Jenny Pitman

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Jenny Pitman
OccupationHorse trainer, novelist
Born (1946-06-11) 11 June 1946 (age 73)
Major racing wins
Grand National (1983, 1995) Cheltenham Gold Cup (1984, 1991)
Significant horses
Corbiere, Royal Athlete, Esha Ness, Burrough Hill Lad, Garrison Savannah

Jennifer Susan Pitman OBE (née Harvey, born 11 June 1946[1][2]), known as Jenny Pitman,[3] is a former British racehorse trainer and author. She became the first woman to train a Grand National winner, when Corbiere won the race in 1983. She went on to win a second Grand National with Royal Athlete in 1995. She has also trained two Cheltenham Gold Cup winners with Burrough Hill Lad in 1984 and with Garrison Savanah in 1991. Following her retirement from horse training in 1998 she became a writer of novels, principally with a racing theme. She is a member of the Disciplinary Panel and Licensing Committee of the British Horseracing Authority.


Pitman was born as Jennifer Susan Harvey on her family's farm near Hoby, Leicestershire, one of seven children. She was brought up assisting in manual farm work, where horse powered equipment was a novelty, and learned to ride a pony "so young that being on horseback seemed as natural as walking". In 1957 she left the Hoby village school to attend Sarson Secondary Modern Girls' School in Melton Mowbray. She sustained a fractured skull when a showjumping pole fell on her head during a gymkhana at Syston, it was many months before resultant convulsions were diagnosed. At the age of 14, she obtained a weekend and school holiday job at Brooksby Grange horse racing yard.[1]

Pitman left school two weeks before her 15th birthday, taking up a position as a stable girl at Brooksby Grange for a weekly wage of £3 4s 5d. Her first overnight stop was at Manchester where her filly, Star Princess, won the 1962 Diomedes Handicap. Two years later she changed jobs, moving to a stable in Bishop's Cleeve, Gloucestershire, the first time she had lived away from her Leicestershire home.[1]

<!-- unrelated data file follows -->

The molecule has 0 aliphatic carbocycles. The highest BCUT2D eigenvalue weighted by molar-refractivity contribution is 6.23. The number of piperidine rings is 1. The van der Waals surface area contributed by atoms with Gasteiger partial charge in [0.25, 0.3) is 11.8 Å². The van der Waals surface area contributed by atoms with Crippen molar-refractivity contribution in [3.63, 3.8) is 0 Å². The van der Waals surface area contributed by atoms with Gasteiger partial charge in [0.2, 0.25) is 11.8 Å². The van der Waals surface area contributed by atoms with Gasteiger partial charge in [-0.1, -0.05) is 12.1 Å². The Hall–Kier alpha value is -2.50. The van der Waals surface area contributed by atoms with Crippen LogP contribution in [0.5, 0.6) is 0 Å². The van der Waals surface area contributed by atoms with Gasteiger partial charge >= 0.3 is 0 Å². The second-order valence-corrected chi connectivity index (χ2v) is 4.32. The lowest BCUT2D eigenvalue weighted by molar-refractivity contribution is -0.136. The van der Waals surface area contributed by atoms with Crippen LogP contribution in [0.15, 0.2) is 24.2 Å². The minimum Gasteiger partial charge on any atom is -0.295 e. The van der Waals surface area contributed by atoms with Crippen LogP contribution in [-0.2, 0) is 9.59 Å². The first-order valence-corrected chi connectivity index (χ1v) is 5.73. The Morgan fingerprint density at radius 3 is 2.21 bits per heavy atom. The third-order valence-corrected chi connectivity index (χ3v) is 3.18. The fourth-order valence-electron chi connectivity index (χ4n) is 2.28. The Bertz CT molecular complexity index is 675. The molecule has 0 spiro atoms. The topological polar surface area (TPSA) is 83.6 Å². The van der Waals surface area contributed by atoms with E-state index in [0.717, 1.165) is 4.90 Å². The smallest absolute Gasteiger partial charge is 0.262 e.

Adult life[edit]

Pitman worked at Bishop's Cleeve for two years. One day there, she was returning from a workout on the local gallops when her horse was spooked by a cyclist travelling around a corner too fast and on the wrong side of the road. The cyclist in question was jockey Richard Pitman. Jenny's initial reaction to Richard was unfavourable, but later, when Richard obtained a job in Lambourn at Fred Winter's training stables 50 miles (80 km) from Bishop's Cleeve, Jenny was persuaded to apply for a job in Lambourn with Major Champneys at Church Farm Stables. She moved in 1964.[1]

Aged 19, she married Richard Pitman. In August 1966, their son Mark Pitman was born and Jenny became a full-time housewife. Son Paul was born in October 1967. In the next winter, missing the world of horses, they bought a 6-acre (24,000 m2) property with stables and an indoor school in Hinton Parva to provide a service to other trainers for recuperating injured horses. In 'Parva Stud', the family struggled to live in an unheated caravan. By the end of 1968 Pitman had 8 horses at the yard. With Richard's second place prize from the 1969 Grand National, the Pitmans were able to commission a bungalow on the premises to escape the poor condition caravan. In 1969 she employed a 'lad' to assist at the yard, Melvyn Saddler, who became her right-hand man as her success grew.[1]

In February 1974, Pitman was able to enter a horse she had trained in her first point-to-point race. Ridden by stable lad Bryan Smart, Road Race didn't figure in the race betting, but amazingly managed to pass the favourite after the last fence to win.[1]

In 1975 she was successful in getting her first horse training licence and her first winner came in the very same year.

In 1977 Jenny and Richard divorced. Jenny left Wiltshire and moved to Lambourn, Berkshire. She is now married to businessman David Stait.

In 1983 she became the first woman to train a Grand National winner, when Corbiere was the victor.[4] She was to win one other Grand National with Royal Athlete in 1995 although her horse Esha Ness was first past the post in the void National of 1993.[5]

In 1998 she was awarded the OBE for services to horseracing[6] and subsequently retired from training racehorses in 1999, handing over the reins to son, Mark. Pitman was the first winner of the Helen Rollason award at the BBC Sports Personality Of The Year Awards.

Although still seen at the races, she is now a prolific writer of novels, principally with a racing spin.[7] Pitman is a survivor of thyroid cancer and a patron of the British Thyroid Foundation.[8]. In 2017 She became a member of the Disciplinary Panel and Licensing Committee of the British Horseracing Authority[9][10]


Glorious Uncertainty (1984)

On the Edge (2002)

Double Deal (2002)

The Dilemma (2003)

The Vendetta (2004)

The Inheritance (2005)


  1. ^ a b c d e f ISBN 1-85225-254-5 "Jenny Pitman, The Autobiography"
  2. ^ "BBC - Radio 4 Woman's Hour - Timeline:Jenny Pitman". 2010. Retrieved 18 April 2018.
  3. ^ "Pitman gives thanks for her dream career". The Independent. 10 April 1995. Retrieved 18 April 2018.
  4. ^ Grand National website Archived 12 February 2008 at the Wayback Machine
  5. ^ Grand National website, op cit. (1998-10-27). Retrieved on 10 August 2011.
  6. ^ MacMillan website. Retrieved on 12 May 2014.
  7. ^ cache page. Retrieved on 10 August 2011.
  8. ^ Patrons BTF Website
  9. ^ "Jenny Pitman joins British Horseracing Authority disciplinary panel". BBC. 12 June 2017. Retrieved 3 March 2019.
  10. ^ "Jenny Pitman OBE". British Horseracing Authority. Retrieved 3 March 2019.

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